Nonneoplastic and Neoplastic Effects in the Two-Year Studies:
Nephropathy occurred in nearly all male and female rats, but the severity of this disease was greater in dosed rats, as evidenced by increases in renal cysts and epithelial hyperplasia of the renal pelvis in dosed rats shown in the following table (see page 4 of the Technical Report). Mineralization was observed at increased incidences in dosed male and dosed female rats.
Changes associated with or secondary to renal injury were increased in dosed rats. These lesions included parathyroid hyperplasia, fibrous osteodystrophy of bone, and mineralization of multiple organs.
Adenomas or carcinomas (combined) of the Zymbal gland in male rats occurred in 1/50 control, 1/49 low dose, 2/50 mid dose, and 4/50 high dose animals. The historical incidence of Zymbal gland neoplasms in untreated F344/N rats is 19/1,936 (1.0%), and the highest observed control group incidence is 4/50. This marginal increase was not considered to be chemically related.
The incidences of fibroadenomas of the mammary gland were decreased in dosed female rats (30/50; 12/50; 11/49; 5/50).
The incidence of hepatocellular neoplasms was increased in high dose male mice (adenomas or carcinomas, combined: control, 7/48; low dose, 10/49; high dose, 21/50). The historical incidence of hepatocellular adenomas or carcinomas (combined) is 609/2,032 (30%) in untreated controls.
Teratology: Hydrochlorothiazide produced no teratologic effects in the offspring of CD®. rats or CD®.-1 mice after gavage administration to pregnant females on day 6 through day 15 of gestation.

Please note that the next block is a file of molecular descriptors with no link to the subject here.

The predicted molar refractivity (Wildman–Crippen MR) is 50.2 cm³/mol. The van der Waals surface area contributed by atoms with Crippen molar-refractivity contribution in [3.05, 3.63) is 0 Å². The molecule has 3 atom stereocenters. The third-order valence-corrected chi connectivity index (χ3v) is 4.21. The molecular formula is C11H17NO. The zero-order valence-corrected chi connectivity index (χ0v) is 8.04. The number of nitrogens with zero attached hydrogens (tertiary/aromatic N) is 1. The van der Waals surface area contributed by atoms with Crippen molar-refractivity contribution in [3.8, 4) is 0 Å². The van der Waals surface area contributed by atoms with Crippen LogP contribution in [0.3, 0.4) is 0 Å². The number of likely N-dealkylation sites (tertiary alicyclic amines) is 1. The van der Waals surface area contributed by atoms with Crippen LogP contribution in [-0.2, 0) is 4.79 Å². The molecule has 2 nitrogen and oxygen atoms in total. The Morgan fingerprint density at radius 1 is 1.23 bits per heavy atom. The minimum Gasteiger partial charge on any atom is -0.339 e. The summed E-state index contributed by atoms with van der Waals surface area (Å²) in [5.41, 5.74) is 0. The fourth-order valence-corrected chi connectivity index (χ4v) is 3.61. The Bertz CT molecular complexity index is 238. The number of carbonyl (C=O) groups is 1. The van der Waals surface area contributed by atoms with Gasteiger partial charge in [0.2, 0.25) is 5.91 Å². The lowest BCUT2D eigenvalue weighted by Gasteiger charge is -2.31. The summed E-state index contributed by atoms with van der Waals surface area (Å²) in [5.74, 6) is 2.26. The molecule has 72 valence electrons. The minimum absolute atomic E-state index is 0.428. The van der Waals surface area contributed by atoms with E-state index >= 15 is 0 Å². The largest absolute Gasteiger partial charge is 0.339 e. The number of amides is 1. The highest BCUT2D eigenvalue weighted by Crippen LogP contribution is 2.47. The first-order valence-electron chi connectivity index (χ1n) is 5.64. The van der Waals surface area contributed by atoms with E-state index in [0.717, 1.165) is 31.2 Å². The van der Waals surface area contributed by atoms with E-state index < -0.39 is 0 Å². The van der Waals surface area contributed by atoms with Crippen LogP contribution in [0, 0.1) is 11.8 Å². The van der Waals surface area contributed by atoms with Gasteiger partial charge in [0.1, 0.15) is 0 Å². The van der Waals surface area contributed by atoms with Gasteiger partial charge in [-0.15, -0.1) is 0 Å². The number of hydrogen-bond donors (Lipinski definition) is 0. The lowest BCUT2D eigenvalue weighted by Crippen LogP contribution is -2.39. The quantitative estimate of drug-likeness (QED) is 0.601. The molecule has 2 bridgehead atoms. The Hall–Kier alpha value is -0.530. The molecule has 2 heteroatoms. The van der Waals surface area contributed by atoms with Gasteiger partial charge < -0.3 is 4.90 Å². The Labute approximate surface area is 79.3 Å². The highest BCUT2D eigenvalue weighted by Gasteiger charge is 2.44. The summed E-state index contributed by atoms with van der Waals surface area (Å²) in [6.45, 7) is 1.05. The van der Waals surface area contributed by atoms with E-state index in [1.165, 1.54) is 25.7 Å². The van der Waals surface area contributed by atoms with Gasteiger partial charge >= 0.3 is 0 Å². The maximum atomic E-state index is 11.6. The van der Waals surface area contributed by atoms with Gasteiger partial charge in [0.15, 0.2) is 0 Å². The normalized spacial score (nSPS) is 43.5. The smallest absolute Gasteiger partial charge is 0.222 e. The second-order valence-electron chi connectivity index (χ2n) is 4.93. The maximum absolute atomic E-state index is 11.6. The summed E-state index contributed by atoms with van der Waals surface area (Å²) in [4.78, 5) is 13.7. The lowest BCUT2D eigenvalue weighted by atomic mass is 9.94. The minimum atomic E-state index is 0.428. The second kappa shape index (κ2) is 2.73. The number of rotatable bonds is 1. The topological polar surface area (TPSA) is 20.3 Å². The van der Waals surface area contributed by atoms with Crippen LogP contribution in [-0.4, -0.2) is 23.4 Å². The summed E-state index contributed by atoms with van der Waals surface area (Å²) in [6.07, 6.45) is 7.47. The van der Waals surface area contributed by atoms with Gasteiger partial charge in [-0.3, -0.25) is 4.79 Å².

In the absence of exogenous metabolic activation, hydrochlorothiazide produced an equivocal increase in revertant colonies in Salmonella typhimurium strain TA98; no increase was observed in strains TA100, TA1535, or TA1537 with or without activation. Hydrochlorothiazide induced an increase in trifluorothymidine (Tft)-resistant cells in a mouse lymphoma L5178Y/TK+/- assay without exogenous metabolic activation; this assay was not performed with activation. In cultured CHO cells, hydrochlorothiazide induced sister chromatid exchanges (SCEs) in the presence and absence of exogenous metabolic activation but did not induce chromosomal aberrations. Hydrochlorothiazide did not increase the frequency of sex-linked recessive lethal mutations when administered by feeding or injection to adult male Drosophila melanogaster.
The data, documents, and pathology materials from the 2-year studies of hydrochlorothiazide have been audited. The audit findings show that the conduct of the studies is documented adequately and support the data and results given in this Technical Report.
Under the conditions of these 2-year feed studies, there was no evidence of carcinogenic activity of hydrochlorothiazide for male or female F344/N rats given feed containing 250, 500, or 2,000 ppm hydrochlorothiazide. There was equivocal evidence of carcinogenic activity of hydrochlorothiazide for male B6C3F1 mice, based on increased incidences of hepatocellular neoplasms. There was no evidence of carcinogenic activity for female B6C3F1 mice given diets containing 2,500 or 5,000 ppm hydrochlorothiazide.
Chronic renal disease was more severe in rats administered hydrochlorothiazide, and increased incidences of secondary lesions (parathyroid hyperplasia, fibrous osteodystrophy, and mineralization in multiple organs) occurred in dosed rats.